As website accessibility lawsuits continue to surge, places of public accommodation oftentimes battle multiple lawsuits filed by different plaintiffs represented by different attorneys.  Even after entering into private settlements, which include detailed website remediation plans, defendants may continue to be the target of these lawsuits by copycat plaintiffs. 
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New regulations addressing national origin discrimination under California’s Fair Employment and Housing Act go into effect on July 1, 2018 – are you ready?  The regulations expand the definition of “national origin,” make language restrictions presumptively unlawful, and limit an employer’s ability to verify immigration status, among other significant changes.
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On February 15, 2018, by a vote of 225 to 192, the House of Representatives passed the ADA Education and Reform Act (HR 620).  Title III of the Americans with Disabilities Act was enacted to ensure access for persons with disabilities to public accommodations.  Too often however, serial litigants have abused Title III to shake down businesses for quick settlements over minor, technical violations without actually seeking to improve access.  By amending the ADA to include a notice and cure provision, proponents of HR 620 say this bill will curb predatory public accommodations lawsuits brought by serial plaintiffs and their lawyers against businesses.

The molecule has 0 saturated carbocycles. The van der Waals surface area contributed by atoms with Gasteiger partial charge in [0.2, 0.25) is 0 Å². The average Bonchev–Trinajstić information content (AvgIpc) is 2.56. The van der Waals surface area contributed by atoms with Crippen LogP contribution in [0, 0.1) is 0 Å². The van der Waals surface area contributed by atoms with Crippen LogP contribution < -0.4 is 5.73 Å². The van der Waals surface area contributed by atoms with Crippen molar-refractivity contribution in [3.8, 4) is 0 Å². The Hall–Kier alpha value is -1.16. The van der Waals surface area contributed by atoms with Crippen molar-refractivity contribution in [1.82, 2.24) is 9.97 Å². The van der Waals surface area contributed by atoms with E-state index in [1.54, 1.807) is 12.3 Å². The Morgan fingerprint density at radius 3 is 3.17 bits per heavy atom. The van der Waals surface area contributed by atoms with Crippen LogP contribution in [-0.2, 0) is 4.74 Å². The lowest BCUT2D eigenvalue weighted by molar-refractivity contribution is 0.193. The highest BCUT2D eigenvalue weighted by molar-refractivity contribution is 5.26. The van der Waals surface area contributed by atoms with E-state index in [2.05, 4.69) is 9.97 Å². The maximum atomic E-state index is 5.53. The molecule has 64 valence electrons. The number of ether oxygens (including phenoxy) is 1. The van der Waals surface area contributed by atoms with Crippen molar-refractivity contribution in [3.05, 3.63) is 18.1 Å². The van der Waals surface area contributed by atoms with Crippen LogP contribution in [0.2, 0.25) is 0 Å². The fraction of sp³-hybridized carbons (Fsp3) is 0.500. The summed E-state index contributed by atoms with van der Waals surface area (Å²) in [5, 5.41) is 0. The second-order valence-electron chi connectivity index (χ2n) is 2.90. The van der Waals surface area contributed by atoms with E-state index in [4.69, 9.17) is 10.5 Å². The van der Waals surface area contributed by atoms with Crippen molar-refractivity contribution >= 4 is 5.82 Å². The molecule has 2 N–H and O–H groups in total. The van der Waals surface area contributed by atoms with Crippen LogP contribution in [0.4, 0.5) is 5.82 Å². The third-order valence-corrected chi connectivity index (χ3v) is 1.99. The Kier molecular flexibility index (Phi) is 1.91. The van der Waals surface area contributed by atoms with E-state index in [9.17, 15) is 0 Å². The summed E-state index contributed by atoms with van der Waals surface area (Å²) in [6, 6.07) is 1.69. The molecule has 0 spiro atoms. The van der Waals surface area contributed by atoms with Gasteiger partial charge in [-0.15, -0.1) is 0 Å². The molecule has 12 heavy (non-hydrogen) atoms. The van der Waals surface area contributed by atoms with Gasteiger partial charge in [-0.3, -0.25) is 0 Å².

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The new year brings new laws for California employers to grapple with. We highlight the most significant new employment laws affecting California employers as of January 1, 2018.  Companies based in California or with operations in California are encouraged to review their policies and procedures in light of these developments.
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On Friday, January 5, 2018, the U.S. Department of Labor (“DOL”) posted a brief statement and updated its Fact Sheet on Internship Programs Under the Fair Labor Standards Act to clarify that going forward, it will use the “primary beneficiary” seven factor test for distinguishing bona fide interns from employees under the FLSA. 
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The Department of Justice’s (“DOJ’s”) often criticized rulemaking delays have resulted in no new website accessibility rules for places of public accommodation to receive notice of and implement. Notwithstanding the obvious due process concerns raised by these delays, more and more website accessibility cases are being threatened and filed every day. Most, not unexpectedly, settle. Winn-Dixie did not, and what happened next is worth a closer look.
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Beginning next week, on March 13, 2017, San Jose employers must offer existing part-time employees additional work hours before hiring any temporary, part-time, or new worker. This is a result of a vote last fall by voters in San Jose, California who approved “The Opportunity to Work Ordinance” (Ordinance No. 2016.1, codified at Chapter 4.101 of the San Jose Municipal Code) – a local measure that directs employee hours and hiring practices.
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With its May 26 Lewis v. Epic-Systems Corp. decision, the Seventh Circuit became the first circuit to back the reasoning in D.R. Horton, Inc., 357 NLRB No. 184 (2012), and held that a mandatory arbitration agreement prohibiting employees from bringing class or collective actions against their employer violates the National Labor Relations Act (NLRA). This decision creates a circuit split regarding the enforceability of arbitration agreements with class action waivers in the employment context, and the issue is now ripe for potential Supreme Court review.
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